Gold is used in every illumination to convey the presence of the divine spirit. So a thin gold line near the border of the chaos panel illustrates the moment in the Bible where God declared, "Let there be light." A contemporary element is the satellite photo of the Ganges river and valley in India reproduced in the strip for the third day, in which God created land masses. Man and woman in the sixth-day panel are pictured as silhouettes that resemble those in ancient cave drawings. A snake slithers at its bottom, prefiguring their fall from grace.
The illumination for the Gospel passage relating Jesus' miracle of the loaves and fishes has a lacy pattern dancing across the page to suggest baskets of food multiplying at an uncountable rate. The design is based on those used by the Anasazi Indians of the American Southwest.
Many of the figures in the illuminations emulate Gothic iconography. But Adam and Eve are depicted as Africans, framed with a stylized border inspired by ancient textiles and a modern Peruvian cape. Another page incorporates figures taken from photographs of contemporary men and women.
The journeys of Paul in Acts are gathered together by a dense compression of buildings that span centuries, ranging from a Manhattan apartment to a Byzantine cathedral, making the larger point that his proselytizing continues to have a wide reach.
Only in Psalms is the art completely abstract, complementing the musical basis of its poetry. Small, jagged lines weave around the words: digital voice prints taken from Gregorian chants, American Indian sacred songs, a Jewish men's chorus, Buddhist tantric harmonies, an Islamic call to prayer, Taoist temple music, a Hindu bhajan and an Indian Sufi chant. Small squares of burnished gold leaf float like leaves along the lines, symbols of a collective search for faith.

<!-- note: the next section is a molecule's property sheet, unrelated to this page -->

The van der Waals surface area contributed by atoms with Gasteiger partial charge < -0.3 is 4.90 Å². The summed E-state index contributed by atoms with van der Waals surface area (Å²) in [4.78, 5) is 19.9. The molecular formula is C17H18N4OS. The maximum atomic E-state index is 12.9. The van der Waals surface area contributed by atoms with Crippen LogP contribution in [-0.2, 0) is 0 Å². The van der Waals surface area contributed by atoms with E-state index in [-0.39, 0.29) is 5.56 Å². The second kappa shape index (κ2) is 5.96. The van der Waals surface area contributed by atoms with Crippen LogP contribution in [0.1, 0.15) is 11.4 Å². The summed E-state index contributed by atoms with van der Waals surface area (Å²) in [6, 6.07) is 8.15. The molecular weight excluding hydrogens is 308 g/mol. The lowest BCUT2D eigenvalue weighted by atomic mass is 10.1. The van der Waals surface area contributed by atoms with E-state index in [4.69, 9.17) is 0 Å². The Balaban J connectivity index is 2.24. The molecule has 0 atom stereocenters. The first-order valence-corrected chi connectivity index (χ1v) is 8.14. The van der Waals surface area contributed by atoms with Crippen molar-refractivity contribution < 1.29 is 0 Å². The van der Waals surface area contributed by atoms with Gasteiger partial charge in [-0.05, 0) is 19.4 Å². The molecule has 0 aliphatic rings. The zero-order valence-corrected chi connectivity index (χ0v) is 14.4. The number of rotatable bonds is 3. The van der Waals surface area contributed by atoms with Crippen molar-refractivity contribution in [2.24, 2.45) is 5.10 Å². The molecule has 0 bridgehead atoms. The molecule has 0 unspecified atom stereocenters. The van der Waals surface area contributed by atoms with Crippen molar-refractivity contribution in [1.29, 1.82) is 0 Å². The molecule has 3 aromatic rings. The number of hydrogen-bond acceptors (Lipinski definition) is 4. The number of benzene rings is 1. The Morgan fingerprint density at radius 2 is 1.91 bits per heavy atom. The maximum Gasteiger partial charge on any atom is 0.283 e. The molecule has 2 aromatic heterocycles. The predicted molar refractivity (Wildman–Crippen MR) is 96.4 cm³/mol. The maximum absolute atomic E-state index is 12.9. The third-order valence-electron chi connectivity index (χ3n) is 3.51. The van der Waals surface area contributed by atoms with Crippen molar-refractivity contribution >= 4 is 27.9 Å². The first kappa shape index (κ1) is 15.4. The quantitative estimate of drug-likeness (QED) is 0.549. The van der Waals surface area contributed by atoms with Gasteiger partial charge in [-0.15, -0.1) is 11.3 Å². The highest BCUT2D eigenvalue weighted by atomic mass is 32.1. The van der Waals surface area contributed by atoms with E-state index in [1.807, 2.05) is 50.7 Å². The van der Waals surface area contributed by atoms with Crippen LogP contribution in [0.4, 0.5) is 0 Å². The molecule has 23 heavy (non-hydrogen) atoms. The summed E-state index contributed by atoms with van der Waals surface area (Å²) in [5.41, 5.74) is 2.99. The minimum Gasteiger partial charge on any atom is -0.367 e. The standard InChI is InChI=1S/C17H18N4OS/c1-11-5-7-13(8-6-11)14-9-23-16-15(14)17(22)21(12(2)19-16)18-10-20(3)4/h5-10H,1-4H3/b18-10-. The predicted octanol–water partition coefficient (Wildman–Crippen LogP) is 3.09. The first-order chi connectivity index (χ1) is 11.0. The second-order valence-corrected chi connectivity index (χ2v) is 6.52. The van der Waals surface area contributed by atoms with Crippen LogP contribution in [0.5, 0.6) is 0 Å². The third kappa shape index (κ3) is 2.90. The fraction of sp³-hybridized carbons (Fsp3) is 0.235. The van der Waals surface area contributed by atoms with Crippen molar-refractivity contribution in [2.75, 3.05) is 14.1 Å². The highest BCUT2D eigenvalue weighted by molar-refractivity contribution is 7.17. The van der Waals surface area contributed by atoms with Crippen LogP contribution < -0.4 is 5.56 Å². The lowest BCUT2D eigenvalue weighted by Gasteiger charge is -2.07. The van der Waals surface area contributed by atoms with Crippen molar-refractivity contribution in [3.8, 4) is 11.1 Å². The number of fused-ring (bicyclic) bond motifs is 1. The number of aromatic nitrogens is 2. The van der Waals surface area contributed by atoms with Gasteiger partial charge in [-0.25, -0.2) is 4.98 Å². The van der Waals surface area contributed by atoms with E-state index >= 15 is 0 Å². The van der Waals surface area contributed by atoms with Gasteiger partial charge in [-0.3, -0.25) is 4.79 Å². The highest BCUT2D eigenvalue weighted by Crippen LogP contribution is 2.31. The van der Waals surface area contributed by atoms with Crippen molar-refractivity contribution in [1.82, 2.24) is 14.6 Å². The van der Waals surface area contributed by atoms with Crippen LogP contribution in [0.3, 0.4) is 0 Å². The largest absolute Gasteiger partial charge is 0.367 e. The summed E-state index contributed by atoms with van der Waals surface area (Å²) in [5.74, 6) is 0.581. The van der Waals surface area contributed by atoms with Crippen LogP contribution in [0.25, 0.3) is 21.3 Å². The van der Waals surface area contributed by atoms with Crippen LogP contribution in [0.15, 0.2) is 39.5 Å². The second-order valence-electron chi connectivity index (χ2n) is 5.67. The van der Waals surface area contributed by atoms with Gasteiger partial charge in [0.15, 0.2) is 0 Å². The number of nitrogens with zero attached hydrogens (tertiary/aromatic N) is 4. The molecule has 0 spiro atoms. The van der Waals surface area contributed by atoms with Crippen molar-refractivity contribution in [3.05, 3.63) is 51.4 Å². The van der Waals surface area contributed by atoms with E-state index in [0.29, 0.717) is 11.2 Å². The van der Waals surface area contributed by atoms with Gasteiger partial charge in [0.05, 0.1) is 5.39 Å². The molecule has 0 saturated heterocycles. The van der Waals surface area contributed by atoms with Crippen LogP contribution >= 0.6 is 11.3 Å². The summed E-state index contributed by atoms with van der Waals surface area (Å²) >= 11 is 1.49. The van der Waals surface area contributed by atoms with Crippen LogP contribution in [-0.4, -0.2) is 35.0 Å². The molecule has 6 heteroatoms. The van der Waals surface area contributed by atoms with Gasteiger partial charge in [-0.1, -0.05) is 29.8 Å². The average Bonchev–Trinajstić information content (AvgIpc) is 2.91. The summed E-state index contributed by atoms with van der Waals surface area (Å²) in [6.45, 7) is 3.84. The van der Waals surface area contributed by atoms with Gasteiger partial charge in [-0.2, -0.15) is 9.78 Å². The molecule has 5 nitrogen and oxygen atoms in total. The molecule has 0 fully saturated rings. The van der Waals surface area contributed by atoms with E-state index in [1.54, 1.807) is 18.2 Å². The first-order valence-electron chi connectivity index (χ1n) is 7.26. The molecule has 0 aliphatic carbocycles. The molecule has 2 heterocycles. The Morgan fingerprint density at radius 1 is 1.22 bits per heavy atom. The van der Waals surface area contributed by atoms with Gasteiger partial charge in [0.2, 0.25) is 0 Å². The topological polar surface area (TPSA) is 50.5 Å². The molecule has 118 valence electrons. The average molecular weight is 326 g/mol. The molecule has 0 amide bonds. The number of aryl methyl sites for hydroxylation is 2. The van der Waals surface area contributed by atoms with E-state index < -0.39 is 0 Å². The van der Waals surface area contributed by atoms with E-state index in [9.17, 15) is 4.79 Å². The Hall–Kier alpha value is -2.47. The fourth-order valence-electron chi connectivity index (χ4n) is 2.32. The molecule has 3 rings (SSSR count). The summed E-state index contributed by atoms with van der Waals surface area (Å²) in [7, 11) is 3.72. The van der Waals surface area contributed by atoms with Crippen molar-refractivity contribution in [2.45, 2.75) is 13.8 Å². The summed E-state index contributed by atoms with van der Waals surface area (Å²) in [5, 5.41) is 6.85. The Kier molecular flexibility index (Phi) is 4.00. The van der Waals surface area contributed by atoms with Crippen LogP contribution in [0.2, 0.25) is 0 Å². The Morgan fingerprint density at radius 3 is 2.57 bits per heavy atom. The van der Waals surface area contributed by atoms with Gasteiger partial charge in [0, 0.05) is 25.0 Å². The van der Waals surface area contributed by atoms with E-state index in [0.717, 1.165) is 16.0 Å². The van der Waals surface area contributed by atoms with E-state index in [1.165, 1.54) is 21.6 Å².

These are only a few of the mind-boggling references incorporated into this glorious book.
Jackson relates that this leviathan project began with a casual conversation over a bottle of wine shared with one of the Benedictine leaders at Saint John's Abbey. That simple communion has produced a larger one that's a powerful testament of faith in its many forms.
Lennie Bennett can be reached at (727) 893-8293 or firstname.lastname@example.org.
IF YOU GO
Illuminating the Word: The Saint John's Bible
At the Naples Museum of Art, 5833 Pelican Bay Blvd., Naples, through April 7. Hours are 10 a.m. to 4 p.m. Tuesday through Saturday and noon to 4 p.m. Sunday. $8 adults; $4 students. Docent tours are at 11 a.m. and 2 p.m. (239) 597-1111 or www.thephil.org.
ON TAMPABAY.COM: Video of Donald Jackson working on the Saint John's Bible. tampabay.com/links.
SUNDAY IN LATITUDES: A review of another show at the Naples museum: "Impressions: Americans in France, 1860-1930" and "Claude Monet: Giverny and the North of France."
[Last modified March 26, 2007, 19:27:27]